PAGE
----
Tourist Thursday, 3/28/19

It seems as if I have so much information I want to share regarding overtourism, I think I might have to add a second day for a while. As we all know, once fire season starts, we will all be too busy to have this discussion!

Here is the first page of a lengthy article I am reading (I will be posting more of it in the coming weeks, as well as of other lengthy articles):



It got me thinking…what are the tourist/resident ratios for other destinations? So I looked up a few: The greatest ratio given is 33:1 Here. However, there are other statistics available and the countries with the highest Yearly Tourist arrivals to residents ratio are Andorra, Macao SAR, China, Sint Maarten (Dutch part), Monaco, Aruba with a(n) Yearly Tourist arrivals to residents ratio of (2,630), (2,349), (1,169), (957), (883) % respectively. (See:

So, I did a little math. A conservative estimate of the number of visitors to Big Sur given at the CCC meeting on Friday, 3/22/19 was said to be 5-6 million a year. I will use the lower, more conservative, 5 million. The number of residents in Big Sur, being generous, is approximately 1500. What does that make our tourist to residents ration: 3,333% -greater than any country in the world, by over 700%!!

I’ll let that sink in, for a moment.

Tourist Tuesday & The California Coastal Commission

This was an expansion of the oral statement Martha Diehl offered before the community meeting last Friday hosted by Supervisor Mary Adams for our Coastal Commission representative, Commissioner Groome. Martha spoke with Commissioner Groome at the pre tour meeting in the Highlands as Mary Adams requested. That one wasn’t filmed & had no audience so nobody except the invitees heard her. She was asked to give an overview of the LUP to set the scene for the driving tour before the community meeting. She also submitted this letter to the commissioner in this more expansive written format. Remember, the Coastal Commission’s purpose is to increase public access to our state’s coastal regions, which can sometimes be at odds with environmental protections and community needs. This is a long read, but well worth it. Thank you, Martha, for allowing me to publish this!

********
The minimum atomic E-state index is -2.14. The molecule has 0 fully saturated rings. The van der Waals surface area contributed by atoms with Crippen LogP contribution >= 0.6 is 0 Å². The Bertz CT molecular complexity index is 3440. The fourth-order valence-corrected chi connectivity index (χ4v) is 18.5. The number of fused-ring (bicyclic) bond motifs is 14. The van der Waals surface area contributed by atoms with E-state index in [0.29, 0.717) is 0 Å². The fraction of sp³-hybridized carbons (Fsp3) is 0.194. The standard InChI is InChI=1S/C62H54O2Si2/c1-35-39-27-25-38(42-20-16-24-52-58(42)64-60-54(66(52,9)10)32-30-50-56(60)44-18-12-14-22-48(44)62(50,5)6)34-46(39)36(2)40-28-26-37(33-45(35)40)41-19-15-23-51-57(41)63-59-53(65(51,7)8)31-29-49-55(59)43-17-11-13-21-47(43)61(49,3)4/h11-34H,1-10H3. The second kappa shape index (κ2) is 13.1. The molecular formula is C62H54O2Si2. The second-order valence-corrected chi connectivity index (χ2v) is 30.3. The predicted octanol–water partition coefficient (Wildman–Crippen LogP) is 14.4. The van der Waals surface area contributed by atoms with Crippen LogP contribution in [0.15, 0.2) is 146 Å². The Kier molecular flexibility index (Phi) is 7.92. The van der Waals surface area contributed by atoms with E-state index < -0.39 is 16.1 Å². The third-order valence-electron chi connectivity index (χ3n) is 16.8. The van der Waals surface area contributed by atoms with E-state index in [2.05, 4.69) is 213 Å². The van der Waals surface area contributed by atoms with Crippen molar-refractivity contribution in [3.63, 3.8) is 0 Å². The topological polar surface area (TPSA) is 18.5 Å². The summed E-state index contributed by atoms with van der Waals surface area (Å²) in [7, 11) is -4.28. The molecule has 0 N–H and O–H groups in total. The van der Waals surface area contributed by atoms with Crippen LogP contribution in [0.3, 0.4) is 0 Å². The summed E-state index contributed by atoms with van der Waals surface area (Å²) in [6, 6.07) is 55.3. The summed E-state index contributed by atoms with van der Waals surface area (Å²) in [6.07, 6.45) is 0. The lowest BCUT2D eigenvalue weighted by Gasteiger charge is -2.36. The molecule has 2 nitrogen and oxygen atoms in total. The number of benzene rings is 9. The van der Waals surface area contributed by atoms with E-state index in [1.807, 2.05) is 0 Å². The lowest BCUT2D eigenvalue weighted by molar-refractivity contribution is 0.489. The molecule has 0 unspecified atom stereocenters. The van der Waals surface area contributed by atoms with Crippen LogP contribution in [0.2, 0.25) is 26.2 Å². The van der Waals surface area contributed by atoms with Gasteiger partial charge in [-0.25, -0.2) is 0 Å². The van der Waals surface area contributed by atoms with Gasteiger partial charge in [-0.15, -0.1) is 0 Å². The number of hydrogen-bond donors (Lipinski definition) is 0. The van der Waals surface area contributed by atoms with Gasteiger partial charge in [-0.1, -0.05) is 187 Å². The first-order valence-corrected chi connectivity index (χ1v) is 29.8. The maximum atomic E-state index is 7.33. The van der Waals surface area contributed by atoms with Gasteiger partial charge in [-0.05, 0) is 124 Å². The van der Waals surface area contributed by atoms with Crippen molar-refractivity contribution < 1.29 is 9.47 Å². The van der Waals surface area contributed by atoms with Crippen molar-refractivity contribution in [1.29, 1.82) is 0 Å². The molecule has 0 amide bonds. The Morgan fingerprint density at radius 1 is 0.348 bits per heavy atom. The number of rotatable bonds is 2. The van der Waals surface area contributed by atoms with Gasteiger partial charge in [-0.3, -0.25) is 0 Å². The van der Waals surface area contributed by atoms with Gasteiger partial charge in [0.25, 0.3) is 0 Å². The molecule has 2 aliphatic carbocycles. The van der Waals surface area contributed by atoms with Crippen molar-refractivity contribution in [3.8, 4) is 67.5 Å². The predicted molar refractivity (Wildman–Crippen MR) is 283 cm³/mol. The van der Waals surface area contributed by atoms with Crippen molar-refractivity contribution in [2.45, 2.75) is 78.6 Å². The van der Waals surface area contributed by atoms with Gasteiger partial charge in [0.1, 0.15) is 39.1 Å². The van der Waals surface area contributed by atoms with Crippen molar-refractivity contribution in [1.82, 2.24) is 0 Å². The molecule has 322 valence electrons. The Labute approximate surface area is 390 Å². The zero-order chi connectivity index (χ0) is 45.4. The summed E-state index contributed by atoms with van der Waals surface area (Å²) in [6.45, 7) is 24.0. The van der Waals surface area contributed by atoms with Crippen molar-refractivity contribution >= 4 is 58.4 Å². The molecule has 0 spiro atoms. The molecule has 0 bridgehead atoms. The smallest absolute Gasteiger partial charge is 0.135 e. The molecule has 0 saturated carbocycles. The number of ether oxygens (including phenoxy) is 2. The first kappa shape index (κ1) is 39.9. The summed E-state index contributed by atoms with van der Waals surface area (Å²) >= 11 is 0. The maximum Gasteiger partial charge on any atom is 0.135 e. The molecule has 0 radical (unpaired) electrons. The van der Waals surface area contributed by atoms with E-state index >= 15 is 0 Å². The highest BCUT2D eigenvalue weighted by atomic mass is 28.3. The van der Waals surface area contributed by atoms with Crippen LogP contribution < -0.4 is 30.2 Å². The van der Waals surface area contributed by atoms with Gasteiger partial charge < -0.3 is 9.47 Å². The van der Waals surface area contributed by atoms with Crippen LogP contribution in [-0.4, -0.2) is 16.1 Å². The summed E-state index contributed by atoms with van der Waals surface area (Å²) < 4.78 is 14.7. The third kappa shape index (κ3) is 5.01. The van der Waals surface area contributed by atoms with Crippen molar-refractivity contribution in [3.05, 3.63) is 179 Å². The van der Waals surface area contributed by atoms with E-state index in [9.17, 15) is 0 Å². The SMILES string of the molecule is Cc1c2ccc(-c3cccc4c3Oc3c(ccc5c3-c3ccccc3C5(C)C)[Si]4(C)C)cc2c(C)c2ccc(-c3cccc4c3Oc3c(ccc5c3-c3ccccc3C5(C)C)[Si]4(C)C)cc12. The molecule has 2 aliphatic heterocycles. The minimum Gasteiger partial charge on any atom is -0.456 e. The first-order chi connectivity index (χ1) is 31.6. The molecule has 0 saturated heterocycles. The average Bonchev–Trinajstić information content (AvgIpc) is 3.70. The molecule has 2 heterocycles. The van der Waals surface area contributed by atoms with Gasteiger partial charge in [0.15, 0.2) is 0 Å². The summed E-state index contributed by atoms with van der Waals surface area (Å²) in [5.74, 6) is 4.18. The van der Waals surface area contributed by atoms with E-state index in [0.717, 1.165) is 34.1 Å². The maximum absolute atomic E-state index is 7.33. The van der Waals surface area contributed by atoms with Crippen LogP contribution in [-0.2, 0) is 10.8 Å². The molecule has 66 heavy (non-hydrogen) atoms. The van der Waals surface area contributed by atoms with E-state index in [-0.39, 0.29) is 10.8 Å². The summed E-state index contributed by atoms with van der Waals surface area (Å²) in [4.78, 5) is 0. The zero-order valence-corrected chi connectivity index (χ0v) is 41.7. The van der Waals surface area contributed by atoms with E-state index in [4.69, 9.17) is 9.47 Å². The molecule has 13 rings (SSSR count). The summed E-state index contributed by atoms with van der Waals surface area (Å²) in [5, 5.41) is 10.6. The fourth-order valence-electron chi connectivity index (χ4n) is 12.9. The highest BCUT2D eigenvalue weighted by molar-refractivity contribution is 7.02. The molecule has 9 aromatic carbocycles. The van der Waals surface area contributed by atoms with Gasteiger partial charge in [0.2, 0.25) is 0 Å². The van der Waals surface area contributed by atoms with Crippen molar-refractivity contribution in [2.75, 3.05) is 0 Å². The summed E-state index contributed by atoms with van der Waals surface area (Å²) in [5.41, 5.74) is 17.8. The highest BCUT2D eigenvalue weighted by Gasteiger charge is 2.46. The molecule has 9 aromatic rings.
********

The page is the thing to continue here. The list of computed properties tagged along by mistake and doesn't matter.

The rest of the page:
CCC Meeting now online!

The recent community meeting in Big Sur with California Coastal Commissioner Carole Groom is available online on the Monterey County Government Channel YouTube channel:

Maia Carroll
Communications Coordinator
County of Monterey

Tourist Tuesday – Epler Wood International

The quote below is by the same woman, Meghan Epler Wood, who wrote the book I introduced last Tuesday. This quote is from her website, EplerWoodInternational, Here

“After decades of steady growth, international tourist numbers surpassed 1 billion for the first time in 2012. The report shows that destinations across the world are not prepared for the unprecedented demands this has placed on them, leading to alarming reports of overtourism. With growth set to continue exponentially, reaching 1.8 billion tourists by 2030, a global crisis is looming.

While overtourism is an important symptom, the use of vital natural, social and public assets without recompense is highlighted as the core of the problem.  The report suggests that, wherever it exists, tourism places an “invisible burden” on destinations and their residents. The invisible burden leaves inadequate revenue to provide a sustainable foundation to manage the rapid growth of tourism worldwide.

Examples of the invisible burden of tourism include the costs of:

  • expanding local infrastructure to meet growing tourism needs;
  • high demand for scarce land and valuable urban resources;
  • managing increased exposure to climate change risks, especially with coastal tourism; and
  • protecting historic public spaces and monuments.

It’s clear that the failure to properly account for the full cost of tourism growth is preventing action. Therefore, new accounting mechanisms are necessary to protect the very assets on which national economies and businesses worldwide depend.

The report explores innovations in both policy and finance to manage the invisible burden of tourism. It makes a case for public-private cooperation in the design of data-driven mechanisms for managing, monitoring and financing destinations worldwide.

The analysis began with in-depth interviews with academic, business, and global experts and a roundtable at Cornell University. It was followed up with research into current academic and case literature and sustainability studies from relevant fields such as urban planning, protected area management, environmental economics, and the digital economy.

The report will be published in March 2019.”

Closer to home, at CSUMB, Dr. Roberta Atzori and Dr. Laura Kasa are working on a case study on overtourism using as their focus Big Sur and what has happened here. Their case study will become a chapter in a book on this subject. I can’t wait to read both of these reports.

Meet with Coastal Commissioner Carole Groom Friday

Dear BSMAAC stakeholders:

This Friday, March 22, 2019 from 1:30 to 3:00 p.m. at the Big Sur Lodge, Supervisor Adams is hosting Coastal Commissioner Carole Groom for a Big Sur community meeting. The meeting will include presentations from your neighbors on how the Commission’s mission to ensure coastal access intersects with the day-to-day experience of residents, public safety professionals, and business in Big Sur. There will also be a 30-minute public comment period.

You can arrive as early at 1:15 p.m. Parking for the meeting will be in the lower lot only.

Please see the attached flyer.

We look forward to seeing you.

On behalf of Supervisor Mary L. Adams,

Sarah Hardgrave

Policy Analyst

Office of Supervisor Mary L. Adams